Much of Long Beach is quite walkable, and one of the most fun areas to explore, on East 4th Street near Cherry Avenue, happens to have a number of excellent vintage and thrift shops packed into just a couple of blocks. The nonprofit AIDS Assistance Thrift Store is a good place to start, with a mountain of secondhand merch for treasure-seekers, ranging from old paintings to furniture. Assistance League of Long Beach Thrift and Vintage Shop is another good one, selling $4 shirts and $12 suits; I picked up a pair of shoes for $8.
A few other stores fall more into the vintage (not thrift) category: curated collections that are slightly pricier. Past and Present is an eclectic shop definitely worth popping into, with everything from old Disney merchandise to glassware and board games. Most of it isn’t cheap, but there is a shelf with $10 shirts and $5 art prints. Meow is another good vintage store, specializing in accessories and apparel never previously sold or used. And La Bomba may have been my favorite, if only for the cute little dog there that snoozes among the piles of old clothes and shoes.
Over at The Hangout, another place on East 4th, I struck up a conversation with Marissa Baklayan, a stylist and photographer who was working at the shop. We chatted for a bit about The Hangout’s decidedly singular concept — succulents and ice cream — and I asked her how she liked Long Beach. “Everyone here knows each other, especially in this neighborhood,” she said.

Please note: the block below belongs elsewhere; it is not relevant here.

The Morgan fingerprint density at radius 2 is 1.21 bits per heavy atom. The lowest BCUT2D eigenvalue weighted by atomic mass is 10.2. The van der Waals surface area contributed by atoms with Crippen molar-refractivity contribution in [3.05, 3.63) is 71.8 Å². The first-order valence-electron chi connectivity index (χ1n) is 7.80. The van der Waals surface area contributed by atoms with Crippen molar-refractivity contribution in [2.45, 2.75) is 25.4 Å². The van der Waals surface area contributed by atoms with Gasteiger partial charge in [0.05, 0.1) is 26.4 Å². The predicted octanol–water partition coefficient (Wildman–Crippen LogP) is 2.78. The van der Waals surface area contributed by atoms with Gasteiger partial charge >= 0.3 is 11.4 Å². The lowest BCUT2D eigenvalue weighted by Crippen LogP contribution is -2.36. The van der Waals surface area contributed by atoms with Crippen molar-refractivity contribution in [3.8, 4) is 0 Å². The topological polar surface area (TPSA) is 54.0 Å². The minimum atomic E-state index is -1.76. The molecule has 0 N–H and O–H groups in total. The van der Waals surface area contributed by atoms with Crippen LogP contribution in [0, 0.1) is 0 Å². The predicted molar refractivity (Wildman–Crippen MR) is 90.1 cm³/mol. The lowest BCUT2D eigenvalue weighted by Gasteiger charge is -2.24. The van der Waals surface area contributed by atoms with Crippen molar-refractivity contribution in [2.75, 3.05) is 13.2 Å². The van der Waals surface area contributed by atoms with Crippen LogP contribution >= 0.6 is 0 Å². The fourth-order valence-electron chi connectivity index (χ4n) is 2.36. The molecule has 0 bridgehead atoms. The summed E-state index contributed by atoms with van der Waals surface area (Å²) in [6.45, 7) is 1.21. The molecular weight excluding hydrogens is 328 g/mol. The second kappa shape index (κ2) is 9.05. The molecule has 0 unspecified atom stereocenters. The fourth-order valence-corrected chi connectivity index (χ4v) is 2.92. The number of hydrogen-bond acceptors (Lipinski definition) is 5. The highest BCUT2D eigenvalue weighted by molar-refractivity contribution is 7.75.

Across the street at the fast casual restaurant The HipPea, where I picked up a good falafel sandwich ($7.99), one of the employees, a nice guy named Brian, echoed a similar sentiment, but added that a lack of rent control has become problematic. Rents have indeed risen sharply in Long Beach in recent years as people have realized it’s a progressive and diverse community that’s cheaper than many neighboring coastal cities. The resulting gentrification threatens the livelihoods of some renters, including many of the city’s nonwhite and L.G.B.T. residents.
For years, Long Beach has had a reputation as one of the nation’s most gay-friendly cities. The Alamitos Beach neighborhood has pride flags flying outside numerous bars and restaurants, and rainbow crosswalks are painted in intersections along East Broadway. I spent a very enjoyable karaoke night at Executive Suite, an L.G.B.T.-friendly nightclub in the Zaferia neighborhood northeast of downtown. The club takes a creative approach to incentivize patrons to perform, awarding $2 tokens, redeemable at the bar, per song sung for up to three songs. One of the owners, Lenny Sinatra, deftly ran the show.